AssessmentsPelvic inflammatory disease
Pelvic inflammatory disease
USMLE® Step 1 style questions USMLE
USMLE® Step 2 style questions USMLE
A 31-year-old woman comes to the gynecology clinic because of pelvic pain. She has had 2-weeks of intermittent pain, worse on the right, and radiating to her groin which has worsened and is more consistent. She denies urinary symptoms including burning, blood, urgency, and frequency. She had two sexual partners in the past month with intermittent condom use. Examination shows a temperature of 37.4°C (99.4°F), with normal vitals otherwise. There is pain to palpation in the right and left lower quadrants without rebound. A speculum examination demonstrates purulent discharge from the cervical os. Which of the following would most likely be present upon microscopic examination of the discharge?
Content Reviewers:Viviana Popa
It can cause a number of serious complications, including infertility.
The female reproductive system includes all of internal and external organs that help with reproduction.
The internal sex organs are the ovaries, which are the female gonads, the fallopian tubes, two muscular tubes that connect the ovaries to the uterus, and the uterus, which is the strong muscular sack that a fetus can develop in.
The vagina, uterus, and fallopian tubes all have a mucosa, which is a layer of epithelial cells that lines the inside of these organs.
PID usually develops from a bacterial infection in the vagina or cervix which causes inflammation of this mucosal layer.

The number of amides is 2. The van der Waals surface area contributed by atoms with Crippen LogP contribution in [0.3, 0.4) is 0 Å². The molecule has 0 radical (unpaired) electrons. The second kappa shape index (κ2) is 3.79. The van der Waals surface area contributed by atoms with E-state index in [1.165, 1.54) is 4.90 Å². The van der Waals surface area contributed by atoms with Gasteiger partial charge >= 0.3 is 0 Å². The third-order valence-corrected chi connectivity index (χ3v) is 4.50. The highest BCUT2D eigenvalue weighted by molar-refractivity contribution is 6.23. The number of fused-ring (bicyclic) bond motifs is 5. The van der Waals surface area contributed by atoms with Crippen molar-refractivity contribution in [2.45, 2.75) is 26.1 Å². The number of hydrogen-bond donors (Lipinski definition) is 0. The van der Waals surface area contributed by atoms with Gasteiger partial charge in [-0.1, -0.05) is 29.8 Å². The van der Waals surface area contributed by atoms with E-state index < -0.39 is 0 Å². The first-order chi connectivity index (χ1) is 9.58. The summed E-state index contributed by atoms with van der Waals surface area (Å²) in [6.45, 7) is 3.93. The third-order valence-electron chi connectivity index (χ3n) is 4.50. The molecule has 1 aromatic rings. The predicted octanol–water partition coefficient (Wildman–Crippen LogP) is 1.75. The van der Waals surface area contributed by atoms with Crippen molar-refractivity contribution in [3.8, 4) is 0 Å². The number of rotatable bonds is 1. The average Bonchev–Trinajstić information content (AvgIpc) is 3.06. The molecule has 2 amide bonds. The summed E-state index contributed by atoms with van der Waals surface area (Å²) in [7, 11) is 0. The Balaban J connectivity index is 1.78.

Because the reproductive tract is essentially one long tunnel that starts at the ovaries and ends at the external sex organs, the infection can travel up the tract pretty easily.
Some mechanisms can make it even easier! For example, the cervical mucus, which normally acts as a barrier preventing bacteria from entering the uterus, may become less effective.
The mucus can become thinner as a result of normal variations throughout the menstrual cycle, or alternatively, it can become less effective in the context of bacterial vaginosis, which is when the normal balance of the vaginal flora is altered, and anaerobic bacteria proliferate and degrade the cervical mucus.
Other factors contributing to an infection may be retrograde menstruation, which is when menstrual blood flows back through the fallopian tubes and into the pelvic cavity instead of out of the body, and also sexual intercourse.
Now, PID is most problematic when the infection reaches the fallopian tubes, in which case it’s called salpingitis.
If it also affects the ovaries, it’s called salpingo-oophoritis.
But this actually damages the tubal epithelium and the tubes become filled with pus.
When scar tissue forms to repair the damage, areas with damaged epithelium tend to stick to one another, creating closed-off pockets and little dead-end pouches in the fallopian tubes.
This scarring in the fallopian tubes can lead to a number of complications related to PID.